Adak, The Rescue of Alfa Foxtrot 586
The fifteen men of Navy AF 586 went down in their stricken plane off Siberia in late October 1978, 90 minutes after a propeller failure ended their sensitive mission. Ten lived through the ordeal and were rescued by Soviet fishermen. Hear about the flight crew’s courageous fight to survive in stormy seas from someone who has flown the same aircraft over the same waters.
Travel with Lieutenant William Lynch and his party of volunteer navy men in 1848 on the first and only American expedition of exploration to the Dead Sea. Defying Bedouin threats and epidemic disease, the expedition rowed in two special purpose metal boats across the Sea of Galilee, down the River Jordan, and onto the Dead Sea for weeks of scientific investigation, making history with every mile.
Flee with John Surratt, Jr., the youngest Lincoln assassination conspirator, across the Atlantic, Europe, and the Mediterranean as he attempts to escape from American justice in 1865-66. Chased out of Rome, where he hid for a time as a member of the Papal Zouaves, Surratt was eventually caught in Alexandria, Egypt, and returned to the U.S. for trial.
“A full, true and particular account of the melancholy loss of the British convict ship Amphitrite, the 31st August 1833, off Boulogne, when 108 female convicts, 12 children, and 13 seamen met with a watery grave, in sight of thousands, none being saved but three.” The wreck of Amphitrite horrified and scandalized Victorians, and prompted Parliamentary intervention and an Admiralty investigation to fix blame.
U.S. Navy Lieutenant Emory Taunt traveled up Africa’s fever-infested Congo River alone in mid-summer 1885 under orders from the secretary of the navy. He returned twice to Equatorial Africa—a region made famous by Henry Morton Stanley, the intrepid explorer—seeking distinction and to salvage his reputation destroyed by alcoholism. Taunt died alongside the river in 1891, while serving as the American commercial agent in what had become King Leopold II’s private estate.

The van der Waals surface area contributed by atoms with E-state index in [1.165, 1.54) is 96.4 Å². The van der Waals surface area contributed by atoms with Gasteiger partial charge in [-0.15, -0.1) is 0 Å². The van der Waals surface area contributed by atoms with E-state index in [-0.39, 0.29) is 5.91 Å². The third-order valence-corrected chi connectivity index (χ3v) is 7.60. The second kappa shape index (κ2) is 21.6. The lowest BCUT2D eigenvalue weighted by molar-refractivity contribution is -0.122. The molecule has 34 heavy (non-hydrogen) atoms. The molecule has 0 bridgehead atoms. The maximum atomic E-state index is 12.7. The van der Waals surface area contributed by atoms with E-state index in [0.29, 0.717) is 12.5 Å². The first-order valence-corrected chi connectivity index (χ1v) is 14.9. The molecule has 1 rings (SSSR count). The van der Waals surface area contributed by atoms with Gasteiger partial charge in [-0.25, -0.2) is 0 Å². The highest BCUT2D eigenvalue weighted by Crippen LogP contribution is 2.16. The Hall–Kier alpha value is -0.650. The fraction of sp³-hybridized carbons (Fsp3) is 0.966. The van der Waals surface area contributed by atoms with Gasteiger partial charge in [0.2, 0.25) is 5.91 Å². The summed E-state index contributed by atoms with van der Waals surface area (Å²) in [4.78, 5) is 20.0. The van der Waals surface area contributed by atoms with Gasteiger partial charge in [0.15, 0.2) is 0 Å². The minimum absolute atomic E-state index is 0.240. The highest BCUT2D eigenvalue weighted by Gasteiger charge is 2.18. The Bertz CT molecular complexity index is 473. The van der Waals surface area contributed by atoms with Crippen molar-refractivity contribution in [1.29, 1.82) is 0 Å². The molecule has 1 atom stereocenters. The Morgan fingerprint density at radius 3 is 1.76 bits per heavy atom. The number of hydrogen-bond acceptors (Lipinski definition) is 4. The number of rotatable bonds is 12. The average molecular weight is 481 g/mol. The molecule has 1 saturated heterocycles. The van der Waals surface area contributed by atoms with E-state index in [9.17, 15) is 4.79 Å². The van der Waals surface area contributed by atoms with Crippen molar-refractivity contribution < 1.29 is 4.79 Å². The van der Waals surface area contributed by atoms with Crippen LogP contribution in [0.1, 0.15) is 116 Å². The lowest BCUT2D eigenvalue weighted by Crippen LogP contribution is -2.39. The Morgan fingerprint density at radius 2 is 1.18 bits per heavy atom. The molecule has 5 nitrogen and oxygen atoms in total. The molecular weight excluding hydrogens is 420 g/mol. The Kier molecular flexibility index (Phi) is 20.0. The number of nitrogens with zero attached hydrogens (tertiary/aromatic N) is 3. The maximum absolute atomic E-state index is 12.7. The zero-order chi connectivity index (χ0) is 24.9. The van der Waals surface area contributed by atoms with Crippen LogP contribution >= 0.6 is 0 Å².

The story of the beautiful and nearly new Royal Mail Ship Rhone, sunk in the Caribbean during the terrible hurricane of October 1867. Breaking for the safety of the open sea, Rhone ran hard aground on Black Rock at full speed and snapped in half. The great storm struck soon after a summer yellow fever epidemic and was followed by a tsunami two weeks later. These three great trials devastated the islands. Recovery took years. The wreck of the Rhone is a popular scuba dive site today.
President Andrew Jackson sent the U.S. Navy’s new squadron around the world via Cape Horn and the Cape of Good Hope, carrying diplomats on a years’ long, 40,000 mile mission to the courts of Southeast Asia and Arabia. Their purpose was to negotiate agreements to open exotic markets to New England’s manufacturers and merchants. Contemporary documents reveal colorful details of these first contacts between Eastern potentates and Yankee traders.